There are five strains of Ebola viruses; the one responsible for the present (and historically, most widespread) outbreak is the most potent, killing between 50% and 90% of its victims, with an average of 83% of those infected with it dying since it first appeared in 1976. As such, it is arguably more lethal than smallpox was at the peak of its terrible power. Even though Ebola is far less transmissible than smallpox, it is obvious that it represents a threat that could, if allowed to spread, kill hundreds of millions of people. This is not a disease that any chances or levity ought to be taken with.
I was absolutely mortified when US doctor Kent Brantly and his colleague, Nancy Writebol — both volunteers who had travelled to Africa to help treat Ebola cases, only to become infected themselves — were repatriated to the US whilst infectious to receive treatment in American hospitals, and whilst it’s fantastic that both recovered from the virus after receiving an experimental drug, the risks of importing live cases from Africa into Western populations outweigh, in my mind, the assurances provided to the public around infection control protocols, the effective disinfection of vehicles and equipment used in transportation and treatment, and so forth.
In Spain, nurse Teresa Romero Ramos contracted Ebola and has since died after treating two missionaries who returned from treating patients in Africa; not only did the pair spread the virus from Africa to Spain, but the nurse is on the record as attributing her own infection with the virus to a mistake, probably by touching the exterior surface of her biohazard clothing.
The recently documented case in America of Thomas Duncan — who had travelled to the US from Liberia — told the story of a man who had lied on a declaration form, stating he had not been exposed to populations within Africa in which Ebola was present, when in fact he had helped care for friends and family members stricken with the virus before taking his flight to America.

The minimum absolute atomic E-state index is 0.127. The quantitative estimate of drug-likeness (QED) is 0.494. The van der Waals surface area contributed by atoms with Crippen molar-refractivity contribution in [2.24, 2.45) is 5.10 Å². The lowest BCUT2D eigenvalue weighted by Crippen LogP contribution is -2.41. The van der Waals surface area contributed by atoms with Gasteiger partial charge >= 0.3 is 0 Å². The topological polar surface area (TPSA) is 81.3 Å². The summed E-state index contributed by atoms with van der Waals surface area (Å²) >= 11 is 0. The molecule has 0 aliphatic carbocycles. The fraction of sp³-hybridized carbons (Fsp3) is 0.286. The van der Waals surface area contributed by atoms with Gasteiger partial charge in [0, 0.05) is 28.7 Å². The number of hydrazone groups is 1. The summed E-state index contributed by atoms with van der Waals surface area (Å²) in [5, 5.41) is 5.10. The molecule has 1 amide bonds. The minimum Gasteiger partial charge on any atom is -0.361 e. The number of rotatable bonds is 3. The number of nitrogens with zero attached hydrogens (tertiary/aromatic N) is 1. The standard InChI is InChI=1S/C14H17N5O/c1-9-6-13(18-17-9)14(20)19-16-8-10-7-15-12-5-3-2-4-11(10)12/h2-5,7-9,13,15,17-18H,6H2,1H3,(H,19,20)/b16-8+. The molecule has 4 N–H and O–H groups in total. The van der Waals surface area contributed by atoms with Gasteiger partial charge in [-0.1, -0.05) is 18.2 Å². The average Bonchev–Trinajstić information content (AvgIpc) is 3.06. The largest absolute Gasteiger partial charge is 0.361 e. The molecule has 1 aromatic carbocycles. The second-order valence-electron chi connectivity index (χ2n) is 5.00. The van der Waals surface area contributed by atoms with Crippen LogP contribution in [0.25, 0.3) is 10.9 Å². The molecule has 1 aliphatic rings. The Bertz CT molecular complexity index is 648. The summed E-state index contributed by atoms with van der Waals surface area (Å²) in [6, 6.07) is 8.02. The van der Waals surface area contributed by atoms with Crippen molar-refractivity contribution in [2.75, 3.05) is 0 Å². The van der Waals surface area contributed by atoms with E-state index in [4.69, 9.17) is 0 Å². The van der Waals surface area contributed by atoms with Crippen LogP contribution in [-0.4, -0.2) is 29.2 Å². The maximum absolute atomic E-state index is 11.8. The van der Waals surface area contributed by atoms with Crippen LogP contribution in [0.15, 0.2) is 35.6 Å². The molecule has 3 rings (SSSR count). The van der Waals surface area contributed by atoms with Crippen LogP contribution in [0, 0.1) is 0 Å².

And as I write, a law enforcement officer who had face-to-face contact with Duncan after his arrival in the US has been hospitalised with suspected Ebola symptoms and is awaiting the results of tests for the disease.
The point is that despite the public assurances by healthcare bureaucrats about how unlikely it is anyone would be at risk if cases are confirmed in Australia, new cases are occurring already in other countries the Ebola virus has already travelled from Africa to reach — and despite the very protocols these bureaucrats are brandishing.
I fully support anything that mitigates or eliminates the risk of public panic, but not when the realities of Ebola and its spread appear completely at odds with the semantics of the assurances being given.
I know I’m talking about America when I say this, but the desire of American doctors to receive treatment in American hospitals should have been immediately vetoed when weighed against the risks of transporting them into an Ebola-free country; it seems an act of utter idiocy to knowingly import such a scourge in the knowledge of the potential consequences, no matter how much was done to mitigate those consequences.
The US got lucky the first time; the case of Duncan (and possibly the Police officer he potentially infected) came after a terrifyingly short interval that should rightly alarm anyone inclined to listen to the “highly unlikely consequences of confirmed cases in our country” spiel that is being disseminated.
The spiralling Ebola outbreak in Africa is being worsened, in part, by traditional customs that involve people touching, caressing and even kissing the bodies of their dead relatives and friends, and with Ebola spread by contact with any bodily secretions from infected persons — blood, urine, faeces, vomit, semen, saliva, sweat — it’s clear that this is a primary infection route.